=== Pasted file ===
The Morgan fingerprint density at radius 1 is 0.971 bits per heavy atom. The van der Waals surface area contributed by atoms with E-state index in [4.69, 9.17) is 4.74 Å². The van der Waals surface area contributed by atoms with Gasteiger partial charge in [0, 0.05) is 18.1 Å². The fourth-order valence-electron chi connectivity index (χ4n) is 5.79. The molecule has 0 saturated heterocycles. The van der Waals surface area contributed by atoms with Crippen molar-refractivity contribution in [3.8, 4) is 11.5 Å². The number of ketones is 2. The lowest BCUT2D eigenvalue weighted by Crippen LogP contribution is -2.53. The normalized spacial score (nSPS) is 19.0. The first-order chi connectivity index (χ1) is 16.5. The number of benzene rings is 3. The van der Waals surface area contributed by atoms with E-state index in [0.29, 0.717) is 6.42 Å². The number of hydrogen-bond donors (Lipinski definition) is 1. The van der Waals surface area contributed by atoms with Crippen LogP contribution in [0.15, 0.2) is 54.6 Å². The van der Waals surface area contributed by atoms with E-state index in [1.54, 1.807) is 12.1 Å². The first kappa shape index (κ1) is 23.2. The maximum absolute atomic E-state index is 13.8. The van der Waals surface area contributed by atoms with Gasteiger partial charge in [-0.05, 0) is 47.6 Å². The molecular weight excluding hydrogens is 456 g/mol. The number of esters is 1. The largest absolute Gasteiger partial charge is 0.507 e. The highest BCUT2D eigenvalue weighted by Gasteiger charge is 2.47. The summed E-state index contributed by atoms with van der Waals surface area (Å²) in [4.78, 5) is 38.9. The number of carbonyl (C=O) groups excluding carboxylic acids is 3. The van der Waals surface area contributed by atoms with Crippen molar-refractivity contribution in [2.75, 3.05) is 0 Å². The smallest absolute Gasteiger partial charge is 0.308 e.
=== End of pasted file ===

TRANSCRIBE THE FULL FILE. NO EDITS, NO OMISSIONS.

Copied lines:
The Morgan fingerprint density at radius 1 is 0.971 bits per heavy atom. The van der Waals surface area contributed by atoms with E-state index in [4.69, 9.17) is 4.74 Å². The van der Waals surface area contributed by atoms with Gasteiger partial charge in [0, 0.05) is 18.1 Å². The fourth-order valence-electron chi connectivity index (χ4n) is 5.79. The molecule has 0 saturated heterocycles. The van der Waals surface area contributed by atoms with Crippen molar-refractivity contribution in [3.8, 4) is 11.5 Å². The number of ketones is 2. The lowest BCUT2D eigenvalue weighted by Crippen LogP contribution is -2.53. The normalized spacial score (nSPS) is 19.0. The first-order chi connectivity index (χ1) is 16.5. The number of benzene rings is 3. The van der Waals surface area contributed by atoms with E-state index in [0.29, 0.717) is 6.42 Å². The number of hydrogen-bond donors (Lipinski definition) is 1. The van der Waals surface area contributed by atoms with Crippen LogP contribution in [0.15, 0.2) is 54.6 Å². The van der Waals surface area contributed by atoms with E-state index in [1.54, 1.807) is 12.1 Å². The first kappa shape index (κ1) is 23.2. The maximum absolute atomic E-state index is 13.8. The van der Waals surface area contributed by atoms with Gasteiger partial charge in [-0.05, 0) is 47.6 Å². The molecular weight excluding hydrogens is 456 g/mol. The number of esters is 1. The largest absolute Gasteiger partial charge is 0.507 e. The highest BCUT2D eigenvalue weighted by Gasteiger charge is 2.47. The summed E-state index contributed by atoms with van der Waals surface area (Å²) in [4.78, 5) is 38.9. The number of carbonyl (C=O) groups excluding carboxylic acids is 3. The van der Waals surface area contributed by atoms with Crippen molar-refractivity contribution in [2.75, 3.05) is 0 Å². The smallest absolute Gasteiger partial charge is 0.308 e.